Employment Law

Unconventional NHS Job Interview Infected by Discrimination

Unconventional NHS Job Interview Infected by Discrimination, ET Rules

Many employers understandably prefer an informal atmosphere when interviewing job candidates. However, as an Employment Tribunal (ET) ruling showed, there is always a risk that such an approach may leave room for bias or discrimination to creep unintentionally into the selection process. The case concerned a man of mature years who applied to an NHS trust for a post as a project manager. The five candidates were encouraged to make original, fun yet thoughtful and punchy presentations. In response, the man employed visual aids during his interview, including a backpack given to him by his daughter which featured characters from …

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When Does an Employee Start Work - Guideline Decision

When Does an Employee Start Work? Guideline Decision

The requirement that workers must have two years of continuous employment before they can bring an unfair dismissal claim means that the precise date on which they started work can be of critical importance. Precisely that issue arose in the case of a safety supervisor who unofficially began work a week before his employment by a demolition company formally commenced. The man lodged an unfair dismissal claim with an Employment Tribunal (ET) after losing his job. Following a preliminary hearing, however, his claim was rejected on the basis that he had not worked continuously for the company for two years. …

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Encouraging New Employees to Bring Clients With Them Can Be Risky

Encouraging New Employees to Bring Clients With Them Can Be Risky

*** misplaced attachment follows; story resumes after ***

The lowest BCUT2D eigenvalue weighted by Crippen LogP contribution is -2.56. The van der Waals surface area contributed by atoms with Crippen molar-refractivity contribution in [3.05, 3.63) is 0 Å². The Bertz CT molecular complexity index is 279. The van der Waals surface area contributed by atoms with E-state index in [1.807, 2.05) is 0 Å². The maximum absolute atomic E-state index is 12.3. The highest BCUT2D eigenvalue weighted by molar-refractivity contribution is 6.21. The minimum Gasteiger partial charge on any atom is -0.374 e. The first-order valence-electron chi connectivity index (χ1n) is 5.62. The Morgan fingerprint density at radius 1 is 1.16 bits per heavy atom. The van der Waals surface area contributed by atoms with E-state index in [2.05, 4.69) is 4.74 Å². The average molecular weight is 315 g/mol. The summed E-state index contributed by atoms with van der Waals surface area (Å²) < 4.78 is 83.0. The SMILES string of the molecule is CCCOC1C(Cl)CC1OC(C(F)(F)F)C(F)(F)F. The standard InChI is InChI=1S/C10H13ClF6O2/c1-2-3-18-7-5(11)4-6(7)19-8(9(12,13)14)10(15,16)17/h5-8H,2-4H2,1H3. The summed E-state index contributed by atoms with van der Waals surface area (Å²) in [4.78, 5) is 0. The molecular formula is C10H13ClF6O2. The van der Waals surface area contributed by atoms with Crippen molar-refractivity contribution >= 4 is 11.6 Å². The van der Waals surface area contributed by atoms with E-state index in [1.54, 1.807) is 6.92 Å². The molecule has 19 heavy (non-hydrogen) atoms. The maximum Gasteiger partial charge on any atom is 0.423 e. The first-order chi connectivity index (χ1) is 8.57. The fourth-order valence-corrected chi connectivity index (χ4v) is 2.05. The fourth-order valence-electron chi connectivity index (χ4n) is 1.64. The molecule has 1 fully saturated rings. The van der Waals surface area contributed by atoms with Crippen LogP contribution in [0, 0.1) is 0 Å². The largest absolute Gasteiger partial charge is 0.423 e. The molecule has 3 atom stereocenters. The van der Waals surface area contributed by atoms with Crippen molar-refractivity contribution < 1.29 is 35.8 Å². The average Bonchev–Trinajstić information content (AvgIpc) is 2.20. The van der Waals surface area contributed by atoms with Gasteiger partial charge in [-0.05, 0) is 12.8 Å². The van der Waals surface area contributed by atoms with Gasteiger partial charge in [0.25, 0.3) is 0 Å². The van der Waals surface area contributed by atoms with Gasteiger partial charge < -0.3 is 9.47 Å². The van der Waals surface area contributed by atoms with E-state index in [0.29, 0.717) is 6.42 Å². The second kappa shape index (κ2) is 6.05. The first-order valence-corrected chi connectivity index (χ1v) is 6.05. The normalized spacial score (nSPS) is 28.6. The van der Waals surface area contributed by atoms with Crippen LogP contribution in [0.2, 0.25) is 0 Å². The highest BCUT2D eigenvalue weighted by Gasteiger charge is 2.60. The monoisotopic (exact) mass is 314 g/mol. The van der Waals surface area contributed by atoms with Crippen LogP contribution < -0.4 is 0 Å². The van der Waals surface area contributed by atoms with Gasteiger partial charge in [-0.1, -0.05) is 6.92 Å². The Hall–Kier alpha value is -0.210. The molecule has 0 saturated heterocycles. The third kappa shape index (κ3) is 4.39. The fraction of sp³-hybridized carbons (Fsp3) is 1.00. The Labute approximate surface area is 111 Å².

Encouraging employees recruited from competitors to bring their clients with them may not be inherently wrong, but it is often legally hazardous. A Court of Appeal ruling in the context of the travel agency business served to highlight the pitfalls. A travel agency which used a franchise model to employ over 700 sales consultants took action after a substantial number of them left to join a competitor. For reasons of economy, the agency proceeded against two of the franchisees on a sample basis. After a trial, a judge found that, in taking client information belonging to the agency with them …

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National Minimum Wage – Exploited Hotel Workers Win Case

National Minimum Wage – Exploited Hotel Workers Awarded Almost £60,000

The National Minimum Wage (NMW) has been enforced in Britain for over 20 years, yet the repugnant exploitation of low-paid workers has by no means been eradicated. A case on point concerned a couple who were between them paid £250 a week for working long hours in a hotel. The married couple managed the hotel on behalf of its owner. They worked seven hours a day, seven days a week, for which they were each paid £125. They were accommodated free of charge in the hotel, where they had worked for three and a half years. They were initially told …

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